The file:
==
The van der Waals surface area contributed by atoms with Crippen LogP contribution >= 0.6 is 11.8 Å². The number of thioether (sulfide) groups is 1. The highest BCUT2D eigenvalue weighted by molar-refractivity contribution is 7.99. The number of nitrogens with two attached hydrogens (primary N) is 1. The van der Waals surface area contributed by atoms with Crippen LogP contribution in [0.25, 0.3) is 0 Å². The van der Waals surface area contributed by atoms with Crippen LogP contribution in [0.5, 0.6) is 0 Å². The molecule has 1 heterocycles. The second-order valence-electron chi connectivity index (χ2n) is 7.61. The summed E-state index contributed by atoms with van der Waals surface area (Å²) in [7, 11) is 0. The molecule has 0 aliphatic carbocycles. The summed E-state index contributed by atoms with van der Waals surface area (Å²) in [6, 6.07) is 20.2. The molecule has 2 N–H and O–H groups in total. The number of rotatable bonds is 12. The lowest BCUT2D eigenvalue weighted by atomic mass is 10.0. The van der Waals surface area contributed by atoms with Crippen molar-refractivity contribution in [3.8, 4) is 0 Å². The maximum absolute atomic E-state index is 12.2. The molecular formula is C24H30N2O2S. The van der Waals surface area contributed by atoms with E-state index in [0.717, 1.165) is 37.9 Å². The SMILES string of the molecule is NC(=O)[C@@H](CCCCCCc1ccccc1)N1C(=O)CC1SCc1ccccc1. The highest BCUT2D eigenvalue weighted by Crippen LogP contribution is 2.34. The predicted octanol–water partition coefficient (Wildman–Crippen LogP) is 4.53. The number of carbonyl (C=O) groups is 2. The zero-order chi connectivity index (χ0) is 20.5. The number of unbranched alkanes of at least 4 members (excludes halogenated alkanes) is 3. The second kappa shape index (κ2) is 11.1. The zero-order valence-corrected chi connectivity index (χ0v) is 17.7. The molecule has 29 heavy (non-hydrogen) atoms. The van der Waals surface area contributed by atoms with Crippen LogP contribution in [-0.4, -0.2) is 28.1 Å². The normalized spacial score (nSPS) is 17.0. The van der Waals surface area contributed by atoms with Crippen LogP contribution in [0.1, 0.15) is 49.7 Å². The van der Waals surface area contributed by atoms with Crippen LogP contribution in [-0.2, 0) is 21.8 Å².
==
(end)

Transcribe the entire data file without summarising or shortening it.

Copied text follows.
The van der Waals surface area contributed by atoms with Crippen LogP contribution >= 0.6 is 11.8 Å². The number of thioether (sulfide) groups is 1. The highest BCUT2D eigenvalue weighted by molar-refractivity contribution is 7.99. The number of nitrogens with two attached hydrogens (primary N) is 1. The van der Waals surface area contributed by atoms with Crippen LogP contribution in [0.25, 0.3) is 0 Å². The van der Waals surface area contributed by atoms with Crippen LogP contribution in [0.5, 0.6) is 0 Å². The molecule has 1 heterocycles. The second-order valence-electron chi connectivity index (χ2n) is 7.61. The summed E-state index contributed by atoms with van der Waals surface area (Å²) in [7, 11) is 0. The molecule has 0 aliphatic carbocycles. The summed E-state index contributed by atoms with van der Waals surface area (Å²) in [6, 6.07) is 20.2. The molecule has 2 N–H and O–H groups in total. The number of rotatable bonds is 12. The lowest BCUT2D eigenvalue weighted by atomic mass is 10.0. The van der Waals surface area contributed by atoms with Crippen molar-refractivity contribution in [3.8, 4) is 0 Å². The maximum absolute atomic E-state index is 12.2. The molecular formula is C24H30N2O2S. The van der Waals surface area contributed by atoms with E-state index in [0.717, 1.165) is 37.9 Å². The SMILES string of the molecule is NC(=O)[C@@H](CCCCCCc1ccccc1)N1C(=O)CC1SCc1ccccc1. The highest BCUT2D eigenvalue weighted by Crippen LogP contribution is 2.34. The predicted octanol–water partition coefficient (Wildman–Crippen LogP) is 4.53. The number of carbonyl (C=O) groups is 2. The zero-order chi connectivity index (χ0) is 20.5. The number of unbranched alkanes of at least 4 members (excludes halogenated alkanes) is 3. The second kappa shape index (κ2) is 11.1. The zero-order valence-corrected chi connectivity index (χ0v) is 17.7. The molecule has 29 heavy (non-hydrogen) atoms. The van der Waals surface area contributed by atoms with Crippen LogP contribution in [-0.4, -0.2) is 28.1 Å². The normalized spacial score (nSPS) is 17.0. The van der Waals surface area contributed by atoms with Crippen LogP contribution in [0.1, 0.15) is 49.7 Å². The van der Waals surface area contributed by atoms with Crippen LogP contribution in [-0.2, 0) is 21.8 Å².